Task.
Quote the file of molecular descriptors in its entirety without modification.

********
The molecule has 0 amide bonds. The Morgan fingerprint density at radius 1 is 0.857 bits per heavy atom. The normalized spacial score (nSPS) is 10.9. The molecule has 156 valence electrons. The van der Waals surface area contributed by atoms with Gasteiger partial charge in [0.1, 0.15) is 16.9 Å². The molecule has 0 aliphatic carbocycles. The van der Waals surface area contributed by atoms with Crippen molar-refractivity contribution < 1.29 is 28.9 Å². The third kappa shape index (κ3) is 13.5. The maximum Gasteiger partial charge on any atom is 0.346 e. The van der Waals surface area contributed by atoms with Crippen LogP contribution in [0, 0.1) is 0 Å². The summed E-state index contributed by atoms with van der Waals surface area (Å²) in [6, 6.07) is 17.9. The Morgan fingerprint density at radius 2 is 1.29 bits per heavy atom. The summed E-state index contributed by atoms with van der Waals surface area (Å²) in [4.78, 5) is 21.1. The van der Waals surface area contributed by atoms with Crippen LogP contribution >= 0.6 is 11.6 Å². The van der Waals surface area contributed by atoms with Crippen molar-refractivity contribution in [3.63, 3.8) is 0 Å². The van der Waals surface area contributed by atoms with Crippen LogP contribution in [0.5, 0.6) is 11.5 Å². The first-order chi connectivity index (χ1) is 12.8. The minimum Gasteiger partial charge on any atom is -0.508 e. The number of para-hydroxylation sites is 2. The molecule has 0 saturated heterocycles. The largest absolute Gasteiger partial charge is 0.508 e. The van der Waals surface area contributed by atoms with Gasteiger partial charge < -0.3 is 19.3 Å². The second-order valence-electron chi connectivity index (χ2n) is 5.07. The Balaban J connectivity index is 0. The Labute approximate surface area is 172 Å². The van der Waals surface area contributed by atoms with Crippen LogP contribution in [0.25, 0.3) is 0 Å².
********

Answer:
The molecule has 0 amide bonds. The Morgan fingerprint density at radius 1 is 0.857 bits per heavy atom. The normalized spacial score (nSPS) is 10.9. The molecule has 156 valence electrons. The van der Waals surface area contributed by atoms with Gasteiger partial charge in [0.1, 0.15) is 16.9 Å². The molecule has 0 aliphatic carbocycles. The van der Waals surface area contributed by atoms with Crippen molar-refractivity contribution < 1.29 is 28.9 Å². The third kappa shape index (κ3) is 13.5. The maximum Gasteiger partial charge on any atom is 0.346 e. The van der Waals surface area contributed by atoms with Crippen LogP contribution in [0, 0.1) is 0 Å². The summed E-state index contributed by atoms with van der Waals surface area (Å²) in [6, 6.07) is 17.9. The Morgan fingerprint density at radius 2 is 1.29 bits per heavy atom. The summed E-state index contributed by atoms with van der Waals surface area (Å²) in [4.78, 5) is 21.1. The van der Waals surface area contributed by atoms with Crippen LogP contribution >= 0.6 is 11.6 Å². The van der Waals surface area contributed by atoms with Crippen molar-refractivity contribution in [3.63, 3.8) is 0 Å². The van der Waals surface area contributed by atoms with Crippen LogP contribution in [0.5, 0.6) is 11.5 Å². The first-order chi connectivity index (χ1) is 12.8. The minimum Gasteiger partial charge on any atom is -0.508 e. The number of para-hydroxylation sites is 2. The molecule has 0 saturated heterocycles. The largest absolute Gasteiger partial charge is 0.508 e. The van der Waals surface area contributed by atoms with Gasteiger partial charge < -0.3 is 19.3 Å². The second-order valence-electron chi connectivity index (χ2n) is 5.07. The Balaban J connectivity index is 0. The Labute approximate surface area is 172 Å². The van der Waals surface area contributed by atoms with Crippen LogP contribution in [0.25, 0.3) is 0 Å².